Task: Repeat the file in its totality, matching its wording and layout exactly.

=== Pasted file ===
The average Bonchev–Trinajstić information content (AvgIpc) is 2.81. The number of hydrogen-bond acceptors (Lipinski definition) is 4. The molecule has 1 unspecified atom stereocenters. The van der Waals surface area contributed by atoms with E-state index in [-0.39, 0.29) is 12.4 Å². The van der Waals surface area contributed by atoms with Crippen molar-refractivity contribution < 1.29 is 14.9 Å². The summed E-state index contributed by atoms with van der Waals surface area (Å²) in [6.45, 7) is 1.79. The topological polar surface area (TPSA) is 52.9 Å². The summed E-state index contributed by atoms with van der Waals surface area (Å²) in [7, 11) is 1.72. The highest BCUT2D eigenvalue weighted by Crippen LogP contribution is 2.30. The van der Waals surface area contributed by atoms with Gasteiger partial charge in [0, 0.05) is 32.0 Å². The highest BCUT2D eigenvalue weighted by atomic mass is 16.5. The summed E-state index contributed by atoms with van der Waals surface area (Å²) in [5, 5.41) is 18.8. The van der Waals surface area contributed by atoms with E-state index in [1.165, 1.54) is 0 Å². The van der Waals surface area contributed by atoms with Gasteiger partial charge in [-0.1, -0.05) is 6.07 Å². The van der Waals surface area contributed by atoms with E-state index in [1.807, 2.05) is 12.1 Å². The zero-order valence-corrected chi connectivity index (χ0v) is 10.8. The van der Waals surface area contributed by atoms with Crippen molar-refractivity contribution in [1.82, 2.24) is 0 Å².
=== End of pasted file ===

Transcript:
The average Bonchev–Trinajstić information content (AvgIpc) is 2.81. The number of hydrogen-bond acceptors (Lipinski definition) is 4. The molecule has 1 unspecified atom stereocenters. The van der Waals surface area contributed by atoms with E-state index in [-0.39, 0.29) is 12.4 Å². The van der Waals surface area contributed by atoms with Crippen molar-refractivity contribution < 1.29 is 14.9 Å². The summed E-state index contributed by atoms with van der Waals surface area (Å²) in [6.45, 7) is 1.79. The topological polar surface area (TPSA) is 52.9 Å². The summed E-state index contributed by atoms with van der Waals surface area (Å²) in [7, 11) is 1.72. The highest BCUT2D eigenvalue weighted by Crippen LogP contribution is 2.30. The van der Waals surface area contributed by atoms with Gasteiger partial charge in [0, 0.05) is 32.0 Å². The highest BCUT2D eigenvalue weighted by atomic mass is 16.5. The summed E-state index contributed by atoms with van der Waals surface area (Å²) in [5, 5.41) is 18.8. The van der Waals surface area contributed by atoms with E-state index in [1.165, 1.54) is 0 Å². The van der Waals surface area contributed by atoms with Gasteiger partial charge in [-0.1, -0.05) is 6.07 Å². The van der Waals surface area contributed by atoms with E-state index in [1.807, 2.05) is 12.1 Å². The zero-order valence-corrected chi connectivity index (χ0v) is 10.8. The van der Waals surface area contributed by atoms with Crippen molar-refractivity contribution in [1.82, 2.24) is 0 Å².